I have a few (mini)servers (1xAMD E-350 & 1xIntel i5-2500k) running 24/7 that don't support ECC RAM. However I will store data mostly on dedicated servers with AMD AM3(+) CPUs which support ECC RAM. Now the question is: since I work from my desktop on a LAN to the file server (AM3+, ECC supported - unbuffered) and all traffics pass through the AMD E-350 which does NOT support ECC, will my data be corrupted by this board before arriving on the safe ECC-supported server (traffic will pass as a linux bridge, since this will be a linux debian / gentoo router).
Since this is a linux bridge, it seems that the client and server on either side of it are using a particular protocol to communicate, which doesn't care about the bridge. You need to:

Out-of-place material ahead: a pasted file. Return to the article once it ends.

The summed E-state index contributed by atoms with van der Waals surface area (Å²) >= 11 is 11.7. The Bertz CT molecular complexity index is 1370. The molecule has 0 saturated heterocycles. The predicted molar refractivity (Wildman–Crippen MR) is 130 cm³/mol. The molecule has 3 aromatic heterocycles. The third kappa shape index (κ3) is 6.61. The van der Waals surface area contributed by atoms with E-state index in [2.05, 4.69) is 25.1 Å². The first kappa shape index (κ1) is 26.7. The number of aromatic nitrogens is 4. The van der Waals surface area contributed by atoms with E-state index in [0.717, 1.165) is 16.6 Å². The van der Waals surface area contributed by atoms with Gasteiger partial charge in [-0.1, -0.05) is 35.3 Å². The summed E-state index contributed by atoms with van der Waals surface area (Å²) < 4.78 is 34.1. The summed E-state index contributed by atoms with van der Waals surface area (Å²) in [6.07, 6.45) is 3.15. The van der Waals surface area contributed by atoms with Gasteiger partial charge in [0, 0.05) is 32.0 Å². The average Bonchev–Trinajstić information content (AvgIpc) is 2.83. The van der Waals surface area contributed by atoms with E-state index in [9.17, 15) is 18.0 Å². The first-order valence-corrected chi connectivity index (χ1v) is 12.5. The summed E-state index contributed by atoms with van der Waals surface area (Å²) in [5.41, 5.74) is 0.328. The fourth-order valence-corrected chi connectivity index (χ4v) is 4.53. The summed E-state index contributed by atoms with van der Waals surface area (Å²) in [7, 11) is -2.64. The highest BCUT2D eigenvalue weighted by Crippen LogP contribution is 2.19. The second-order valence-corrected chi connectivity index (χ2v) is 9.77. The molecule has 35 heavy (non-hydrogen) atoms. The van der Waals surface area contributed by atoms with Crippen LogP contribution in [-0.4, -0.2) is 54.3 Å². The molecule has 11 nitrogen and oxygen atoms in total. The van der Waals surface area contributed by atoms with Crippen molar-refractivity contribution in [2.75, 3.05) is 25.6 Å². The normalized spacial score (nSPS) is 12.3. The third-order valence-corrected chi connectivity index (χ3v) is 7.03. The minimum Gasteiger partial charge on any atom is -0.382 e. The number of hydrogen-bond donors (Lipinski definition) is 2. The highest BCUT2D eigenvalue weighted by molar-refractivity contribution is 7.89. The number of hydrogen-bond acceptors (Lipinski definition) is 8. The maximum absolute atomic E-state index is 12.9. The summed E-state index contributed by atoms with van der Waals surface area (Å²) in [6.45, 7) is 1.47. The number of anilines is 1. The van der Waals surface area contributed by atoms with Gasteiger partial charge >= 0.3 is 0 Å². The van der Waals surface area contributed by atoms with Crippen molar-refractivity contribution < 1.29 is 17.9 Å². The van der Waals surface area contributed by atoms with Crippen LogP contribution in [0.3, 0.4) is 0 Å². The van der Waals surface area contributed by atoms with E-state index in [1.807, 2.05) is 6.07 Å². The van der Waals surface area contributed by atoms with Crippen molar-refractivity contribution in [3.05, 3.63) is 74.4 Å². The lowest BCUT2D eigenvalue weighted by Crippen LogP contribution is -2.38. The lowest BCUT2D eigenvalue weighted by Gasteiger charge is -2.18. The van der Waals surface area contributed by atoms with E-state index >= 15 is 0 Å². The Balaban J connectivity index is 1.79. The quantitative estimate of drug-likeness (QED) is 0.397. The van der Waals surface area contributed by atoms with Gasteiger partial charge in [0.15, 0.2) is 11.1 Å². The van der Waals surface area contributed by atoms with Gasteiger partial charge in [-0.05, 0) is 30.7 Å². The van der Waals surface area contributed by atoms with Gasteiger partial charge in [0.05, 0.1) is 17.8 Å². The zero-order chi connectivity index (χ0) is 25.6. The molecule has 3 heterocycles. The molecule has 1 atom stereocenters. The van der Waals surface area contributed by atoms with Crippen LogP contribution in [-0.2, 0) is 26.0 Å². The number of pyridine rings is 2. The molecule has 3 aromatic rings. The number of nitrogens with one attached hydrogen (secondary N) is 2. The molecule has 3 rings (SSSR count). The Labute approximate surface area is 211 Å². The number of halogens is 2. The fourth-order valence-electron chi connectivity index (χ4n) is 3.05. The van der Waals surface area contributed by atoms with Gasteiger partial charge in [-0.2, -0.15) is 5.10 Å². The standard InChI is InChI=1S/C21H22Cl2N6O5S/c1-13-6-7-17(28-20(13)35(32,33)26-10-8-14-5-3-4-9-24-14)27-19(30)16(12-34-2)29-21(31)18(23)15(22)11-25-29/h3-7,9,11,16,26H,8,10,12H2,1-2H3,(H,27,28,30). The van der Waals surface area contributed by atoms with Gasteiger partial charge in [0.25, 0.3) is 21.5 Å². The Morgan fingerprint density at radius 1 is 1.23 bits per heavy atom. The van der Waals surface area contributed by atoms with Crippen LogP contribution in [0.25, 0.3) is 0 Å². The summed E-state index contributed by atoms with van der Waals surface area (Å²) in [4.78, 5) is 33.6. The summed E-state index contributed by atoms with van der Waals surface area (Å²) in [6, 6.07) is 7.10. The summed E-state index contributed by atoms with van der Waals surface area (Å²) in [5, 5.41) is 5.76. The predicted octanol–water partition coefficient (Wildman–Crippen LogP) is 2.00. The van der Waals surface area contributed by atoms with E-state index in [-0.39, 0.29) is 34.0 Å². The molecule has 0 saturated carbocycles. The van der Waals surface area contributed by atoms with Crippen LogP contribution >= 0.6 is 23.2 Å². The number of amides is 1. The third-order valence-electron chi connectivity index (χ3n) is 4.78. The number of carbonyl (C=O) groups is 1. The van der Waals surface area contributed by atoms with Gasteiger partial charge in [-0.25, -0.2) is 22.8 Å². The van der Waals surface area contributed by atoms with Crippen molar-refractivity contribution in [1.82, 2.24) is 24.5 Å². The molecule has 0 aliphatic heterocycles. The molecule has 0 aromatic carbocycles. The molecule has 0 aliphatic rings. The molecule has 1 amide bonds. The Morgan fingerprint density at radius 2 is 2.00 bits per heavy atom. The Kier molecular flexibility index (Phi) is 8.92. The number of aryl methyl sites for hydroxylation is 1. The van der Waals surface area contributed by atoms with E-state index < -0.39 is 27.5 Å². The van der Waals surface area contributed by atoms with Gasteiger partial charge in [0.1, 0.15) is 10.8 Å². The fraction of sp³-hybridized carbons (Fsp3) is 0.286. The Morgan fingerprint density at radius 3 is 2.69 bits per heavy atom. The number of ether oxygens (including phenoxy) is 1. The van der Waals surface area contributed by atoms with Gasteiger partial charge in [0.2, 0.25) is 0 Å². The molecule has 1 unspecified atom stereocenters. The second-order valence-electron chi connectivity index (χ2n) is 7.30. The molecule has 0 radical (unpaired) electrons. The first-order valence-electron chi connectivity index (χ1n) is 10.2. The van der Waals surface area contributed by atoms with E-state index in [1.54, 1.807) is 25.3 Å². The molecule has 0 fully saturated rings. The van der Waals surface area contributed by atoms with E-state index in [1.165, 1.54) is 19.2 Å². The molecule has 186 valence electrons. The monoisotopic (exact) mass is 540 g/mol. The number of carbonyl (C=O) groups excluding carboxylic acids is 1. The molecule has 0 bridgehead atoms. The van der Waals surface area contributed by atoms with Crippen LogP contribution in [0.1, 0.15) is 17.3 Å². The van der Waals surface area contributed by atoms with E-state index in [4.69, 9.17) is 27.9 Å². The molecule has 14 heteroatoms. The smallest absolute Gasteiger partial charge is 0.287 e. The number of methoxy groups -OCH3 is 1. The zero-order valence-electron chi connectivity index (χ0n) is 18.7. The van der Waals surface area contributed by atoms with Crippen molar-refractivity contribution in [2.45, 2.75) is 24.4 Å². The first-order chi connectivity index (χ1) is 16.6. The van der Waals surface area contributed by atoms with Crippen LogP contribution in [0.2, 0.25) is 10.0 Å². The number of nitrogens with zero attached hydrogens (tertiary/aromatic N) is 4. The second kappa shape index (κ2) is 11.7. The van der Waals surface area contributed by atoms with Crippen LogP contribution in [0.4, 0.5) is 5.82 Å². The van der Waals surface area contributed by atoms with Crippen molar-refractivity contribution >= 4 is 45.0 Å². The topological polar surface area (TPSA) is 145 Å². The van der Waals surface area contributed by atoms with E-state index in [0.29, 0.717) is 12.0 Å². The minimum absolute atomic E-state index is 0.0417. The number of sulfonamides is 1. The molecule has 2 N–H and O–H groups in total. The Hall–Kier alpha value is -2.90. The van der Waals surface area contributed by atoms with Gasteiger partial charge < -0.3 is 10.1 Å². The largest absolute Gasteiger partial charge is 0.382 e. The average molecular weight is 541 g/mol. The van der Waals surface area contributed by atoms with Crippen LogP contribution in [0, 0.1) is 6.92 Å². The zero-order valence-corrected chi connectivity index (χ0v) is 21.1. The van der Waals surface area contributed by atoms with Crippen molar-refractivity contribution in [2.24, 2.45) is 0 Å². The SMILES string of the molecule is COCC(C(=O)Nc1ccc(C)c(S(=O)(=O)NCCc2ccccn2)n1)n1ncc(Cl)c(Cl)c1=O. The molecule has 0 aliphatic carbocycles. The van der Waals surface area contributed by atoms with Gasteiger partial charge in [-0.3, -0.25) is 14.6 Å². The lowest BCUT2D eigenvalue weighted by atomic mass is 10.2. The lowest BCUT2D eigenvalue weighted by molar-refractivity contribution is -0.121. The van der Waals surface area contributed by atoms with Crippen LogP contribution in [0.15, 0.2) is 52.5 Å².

So if you are transmitting files, one way to solve this is:
Your data can get corrupted (but it is unlikely to ever happen).
Linux IP forwarding operates at the Network level of the OSI model. This means that the TCP/IP datagrams (which include a 16-bit checksum field because network connections are so unreliable) will be decoded, and a new checksum will be computed for the rest of the transport. Even though the probability of an error occurring just at that time is really low, it cannot be excluded completely.
You could mitigate this risk by using a secure protocol like SSL. The data will travel encrypted and will be decoded and checked at arrival. Integrity of the data is guaranteed by SSL, but I don't know if an error will trigger a missing file or its re-downloading (probably depends on the tool you use).